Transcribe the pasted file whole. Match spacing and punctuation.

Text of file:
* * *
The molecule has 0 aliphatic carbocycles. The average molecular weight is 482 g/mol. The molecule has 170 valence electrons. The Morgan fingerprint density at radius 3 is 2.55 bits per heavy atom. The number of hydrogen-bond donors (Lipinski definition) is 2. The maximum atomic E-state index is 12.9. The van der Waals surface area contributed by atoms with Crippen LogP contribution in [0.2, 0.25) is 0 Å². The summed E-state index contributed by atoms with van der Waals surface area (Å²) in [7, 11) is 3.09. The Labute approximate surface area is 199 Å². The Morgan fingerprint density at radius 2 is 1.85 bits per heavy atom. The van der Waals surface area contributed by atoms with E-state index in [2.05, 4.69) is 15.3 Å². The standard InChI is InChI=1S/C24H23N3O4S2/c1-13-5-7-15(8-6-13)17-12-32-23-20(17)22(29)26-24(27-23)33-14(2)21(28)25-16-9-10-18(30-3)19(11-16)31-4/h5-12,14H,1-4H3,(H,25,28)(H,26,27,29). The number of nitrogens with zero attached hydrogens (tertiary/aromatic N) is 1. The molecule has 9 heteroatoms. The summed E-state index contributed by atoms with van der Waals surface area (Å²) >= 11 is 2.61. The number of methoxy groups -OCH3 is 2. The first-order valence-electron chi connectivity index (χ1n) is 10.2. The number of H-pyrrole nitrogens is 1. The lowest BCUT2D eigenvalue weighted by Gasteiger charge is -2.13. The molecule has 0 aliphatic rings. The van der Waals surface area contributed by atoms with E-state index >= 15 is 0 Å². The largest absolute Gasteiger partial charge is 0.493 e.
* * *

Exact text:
The molecule has 0 aliphatic carbocycles. The average molecular weight is 482 g/mol. The molecule has 170 valence electrons. The Morgan fingerprint density at radius 3 is 2.55 bits per heavy atom. The number of hydrogen-bond donors (Lipinski definition) is 2. The maximum atomic E-state index is 12.9. The van der Waals surface area contributed by atoms with Crippen LogP contribution in [0.2, 0.25) is 0 Å². The summed E-state index contributed by atoms with van der Waals surface area (Å²) in [7, 11) is 3.09. The Labute approximate surface area is 199 Å². The Morgan fingerprint density at radius 2 is 1.85 bits per heavy atom. The van der Waals surface area contributed by atoms with E-state index in [2.05, 4.69) is 15.3 Å². The standard InChI is InChI=1S/C24H23N3O4S2/c1-13-5-7-15(8-6-13)17-12-32-23-20(17)22(29)26-24(27-23)33-14(2)21(28)25-16-9-10-18(30-3)19(11-16)31-4/h5-12,14H,1-4H3,(H,25,28)(H,26,27,29). The number of nitrogens with zero attached hydrogens (tertiary/aromatic N) is 1. The molecule has 9 heteroatoms. The summed E-state index contributed by atoms with van der Waals surface area (Å²) >= 11 is 2.61. The number of methoxy groups -OCH3 is 2. The first-order valence-electron chi connectivity index (χ1n) is 10.2. The number of H-pyrrole nitrogens is 1. The lowest BCUT2D eigenvalue weighted by Gasteiger charge is -2.13. The molecule has 0 aliphatic rings. The van der Waals surface area contributed by atoms with E-state index >= 15 is 0 Å². The largest absolute Gasteiger partial charge is 0.493 e.